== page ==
Saturday, June 3, 2017


Like tannins, sulphites are often mentioned in connection with wine and their role and effects are often misunderstood. All wines contain sulphur dioxide, SO2, in various forms, collectively known as sulphites and even in completely natural wine it is present at concentrations of up to 10 milligrams per liter. The most important thing to understand is that sulphites are an entirely natural bi-product of yeast metabolism during fermentation and would be found in wines even if the winemaker added nothing to the juice. 

The Romans used to burn sulphur beneath their upturned amphora or wine containers to sterilize them before use and winemakers have been adding various amounts of sulphites ever since to prevent bacteria and bad yeasts from developing in the wine. In the late 1840s European vineyards were nearly all destroyed by a disease called o├»dium and were saved only at the last moment by nation-wide applications of sulpher dust. 

Sulphites play a very important role in preventing oxidization and maintaining a wine’s freshness. Even so, compared to processed foods, dried fruit, sodas, packaged meats or even commercial fruit juice the amount of sulphites in wine is miniscule. On visits to Europe over the years, I have often been given bottles of wine made by friends for local consumption, not for export. These fresh wines which were delicious when drunk locally, had been made without the addition of sulphites and were sadly undrinkable by the time I had brought them home to the USA.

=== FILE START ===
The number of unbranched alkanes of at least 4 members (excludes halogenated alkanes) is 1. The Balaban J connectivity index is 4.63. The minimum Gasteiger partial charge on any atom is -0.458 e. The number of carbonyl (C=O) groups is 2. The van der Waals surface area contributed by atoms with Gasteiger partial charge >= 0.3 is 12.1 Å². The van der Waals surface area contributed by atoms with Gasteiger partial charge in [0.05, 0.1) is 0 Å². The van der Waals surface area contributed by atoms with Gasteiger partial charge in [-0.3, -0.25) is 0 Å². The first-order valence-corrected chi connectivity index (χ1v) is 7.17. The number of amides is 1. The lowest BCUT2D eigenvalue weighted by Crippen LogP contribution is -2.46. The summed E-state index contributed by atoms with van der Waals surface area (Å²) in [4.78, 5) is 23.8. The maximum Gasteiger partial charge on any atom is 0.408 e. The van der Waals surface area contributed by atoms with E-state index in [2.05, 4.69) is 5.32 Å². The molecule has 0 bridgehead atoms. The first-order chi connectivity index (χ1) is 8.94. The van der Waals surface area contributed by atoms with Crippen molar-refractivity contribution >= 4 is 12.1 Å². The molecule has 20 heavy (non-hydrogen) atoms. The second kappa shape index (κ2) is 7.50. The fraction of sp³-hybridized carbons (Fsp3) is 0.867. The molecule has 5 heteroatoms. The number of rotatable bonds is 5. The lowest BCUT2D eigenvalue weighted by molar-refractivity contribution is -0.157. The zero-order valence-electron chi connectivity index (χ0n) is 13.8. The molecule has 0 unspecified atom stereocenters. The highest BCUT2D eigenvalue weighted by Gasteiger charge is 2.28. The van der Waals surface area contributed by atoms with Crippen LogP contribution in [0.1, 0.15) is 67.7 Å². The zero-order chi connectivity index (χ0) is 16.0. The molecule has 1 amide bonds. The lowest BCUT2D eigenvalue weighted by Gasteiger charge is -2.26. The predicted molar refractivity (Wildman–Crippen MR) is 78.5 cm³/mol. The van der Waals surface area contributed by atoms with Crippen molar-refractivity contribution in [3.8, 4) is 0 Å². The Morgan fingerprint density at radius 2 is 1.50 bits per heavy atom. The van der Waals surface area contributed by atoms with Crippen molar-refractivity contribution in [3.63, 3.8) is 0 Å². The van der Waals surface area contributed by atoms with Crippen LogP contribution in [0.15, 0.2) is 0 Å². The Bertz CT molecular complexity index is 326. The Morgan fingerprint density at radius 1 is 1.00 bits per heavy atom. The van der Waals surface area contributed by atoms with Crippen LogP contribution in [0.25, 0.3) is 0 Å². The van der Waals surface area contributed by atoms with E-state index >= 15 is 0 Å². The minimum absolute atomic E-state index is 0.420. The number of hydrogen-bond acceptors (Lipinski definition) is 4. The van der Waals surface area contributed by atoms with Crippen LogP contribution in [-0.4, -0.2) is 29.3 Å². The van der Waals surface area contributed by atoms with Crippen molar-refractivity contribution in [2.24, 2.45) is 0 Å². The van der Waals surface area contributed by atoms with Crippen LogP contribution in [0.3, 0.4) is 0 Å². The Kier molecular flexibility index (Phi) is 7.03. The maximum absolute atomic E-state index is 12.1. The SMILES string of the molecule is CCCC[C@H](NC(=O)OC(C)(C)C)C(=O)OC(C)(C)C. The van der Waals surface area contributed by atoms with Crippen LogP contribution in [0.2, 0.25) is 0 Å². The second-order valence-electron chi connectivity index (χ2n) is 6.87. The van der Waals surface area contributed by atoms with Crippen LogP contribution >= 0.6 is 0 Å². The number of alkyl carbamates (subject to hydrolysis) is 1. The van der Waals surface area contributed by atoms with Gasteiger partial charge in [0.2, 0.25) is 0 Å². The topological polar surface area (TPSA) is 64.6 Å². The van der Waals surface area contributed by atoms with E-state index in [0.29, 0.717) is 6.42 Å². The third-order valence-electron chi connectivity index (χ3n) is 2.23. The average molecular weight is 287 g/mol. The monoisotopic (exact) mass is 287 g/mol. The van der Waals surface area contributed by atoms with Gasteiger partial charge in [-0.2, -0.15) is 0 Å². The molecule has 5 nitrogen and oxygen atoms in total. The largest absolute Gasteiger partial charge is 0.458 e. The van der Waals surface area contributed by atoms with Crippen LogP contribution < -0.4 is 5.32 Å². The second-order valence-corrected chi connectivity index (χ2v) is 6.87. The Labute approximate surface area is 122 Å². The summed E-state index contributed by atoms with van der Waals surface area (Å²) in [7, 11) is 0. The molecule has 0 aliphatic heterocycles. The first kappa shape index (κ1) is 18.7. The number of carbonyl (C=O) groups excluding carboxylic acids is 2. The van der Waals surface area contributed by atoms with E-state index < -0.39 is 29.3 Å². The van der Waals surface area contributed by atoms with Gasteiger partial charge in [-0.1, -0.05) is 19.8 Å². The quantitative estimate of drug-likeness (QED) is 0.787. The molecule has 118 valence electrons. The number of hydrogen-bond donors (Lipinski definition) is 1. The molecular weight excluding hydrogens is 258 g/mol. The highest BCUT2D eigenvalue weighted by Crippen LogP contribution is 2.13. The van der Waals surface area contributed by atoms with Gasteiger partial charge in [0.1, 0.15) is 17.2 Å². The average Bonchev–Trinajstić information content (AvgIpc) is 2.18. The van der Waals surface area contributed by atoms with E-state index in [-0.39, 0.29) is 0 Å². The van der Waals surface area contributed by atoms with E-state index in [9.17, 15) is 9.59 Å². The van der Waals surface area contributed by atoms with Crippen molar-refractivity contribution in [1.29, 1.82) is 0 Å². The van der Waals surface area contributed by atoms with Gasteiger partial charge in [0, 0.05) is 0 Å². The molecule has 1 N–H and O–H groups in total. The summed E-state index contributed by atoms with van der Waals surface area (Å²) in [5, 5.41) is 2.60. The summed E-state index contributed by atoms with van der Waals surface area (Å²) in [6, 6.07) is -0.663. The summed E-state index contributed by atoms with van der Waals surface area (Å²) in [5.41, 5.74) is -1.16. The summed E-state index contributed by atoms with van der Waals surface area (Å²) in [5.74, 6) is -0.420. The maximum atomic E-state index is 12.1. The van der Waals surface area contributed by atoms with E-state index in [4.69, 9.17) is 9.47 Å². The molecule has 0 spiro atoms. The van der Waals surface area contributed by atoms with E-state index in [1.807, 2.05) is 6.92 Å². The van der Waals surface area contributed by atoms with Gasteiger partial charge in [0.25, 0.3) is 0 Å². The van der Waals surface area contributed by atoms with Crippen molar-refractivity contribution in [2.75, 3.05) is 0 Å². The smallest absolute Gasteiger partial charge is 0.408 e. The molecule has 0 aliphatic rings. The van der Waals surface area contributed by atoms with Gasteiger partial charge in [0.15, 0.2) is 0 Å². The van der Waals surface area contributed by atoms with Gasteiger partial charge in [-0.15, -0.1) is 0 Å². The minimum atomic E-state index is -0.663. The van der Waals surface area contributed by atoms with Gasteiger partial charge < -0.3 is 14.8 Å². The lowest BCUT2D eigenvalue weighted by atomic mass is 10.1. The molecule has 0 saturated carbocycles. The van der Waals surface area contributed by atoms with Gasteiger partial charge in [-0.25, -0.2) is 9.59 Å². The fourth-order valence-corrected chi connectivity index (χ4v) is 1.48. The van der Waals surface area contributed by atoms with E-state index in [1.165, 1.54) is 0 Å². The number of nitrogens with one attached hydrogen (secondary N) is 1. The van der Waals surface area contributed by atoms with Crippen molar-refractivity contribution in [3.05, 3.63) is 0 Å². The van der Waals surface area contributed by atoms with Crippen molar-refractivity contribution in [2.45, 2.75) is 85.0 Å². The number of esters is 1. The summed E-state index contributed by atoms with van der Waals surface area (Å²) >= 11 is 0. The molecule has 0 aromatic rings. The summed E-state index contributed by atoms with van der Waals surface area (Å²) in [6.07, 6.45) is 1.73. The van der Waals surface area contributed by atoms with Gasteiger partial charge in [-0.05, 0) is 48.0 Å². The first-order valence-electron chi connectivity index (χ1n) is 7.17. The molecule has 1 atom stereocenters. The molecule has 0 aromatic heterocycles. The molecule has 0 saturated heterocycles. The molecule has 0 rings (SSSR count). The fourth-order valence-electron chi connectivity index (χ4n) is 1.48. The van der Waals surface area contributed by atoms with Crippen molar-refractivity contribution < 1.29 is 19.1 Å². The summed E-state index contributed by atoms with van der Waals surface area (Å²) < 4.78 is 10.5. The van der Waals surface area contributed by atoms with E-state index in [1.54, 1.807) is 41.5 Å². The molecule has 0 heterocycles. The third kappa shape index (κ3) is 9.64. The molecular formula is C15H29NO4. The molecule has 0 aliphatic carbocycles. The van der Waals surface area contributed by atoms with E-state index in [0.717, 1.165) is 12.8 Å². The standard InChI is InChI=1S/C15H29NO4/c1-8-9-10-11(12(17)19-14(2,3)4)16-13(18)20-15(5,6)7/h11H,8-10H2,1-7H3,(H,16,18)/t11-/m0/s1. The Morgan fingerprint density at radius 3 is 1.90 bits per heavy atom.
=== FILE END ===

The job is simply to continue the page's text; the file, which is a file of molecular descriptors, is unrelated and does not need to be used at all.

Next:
U.S. wine labels are required to indicate if the sulphite level exceeds 10 parts per million (ppm). Many red wines contain sulphite levels of 50 ppm but this should be compared with the 2,000 ppm sulphite level of French fries to put it in perspective. Some people blame the sulphites for the headaches they suffer when drinking red wine but in fact red wine has much lower sulphites than white wine and headaches are more likely to be caused by the tannins, the histamines or even the extra alcohol in red wines. Despite some of the hysteria about sulphites, the levels of sulpher dioxide in wines is too small to have any adverse health effects except for those people who are clinically allergic to sulphites, and the FDA estimates this to be less than 1% of the population. 

If you have eaten dried fruit or French fries with no ill-effects, then continue to drink your wine and not worry about sulphites.

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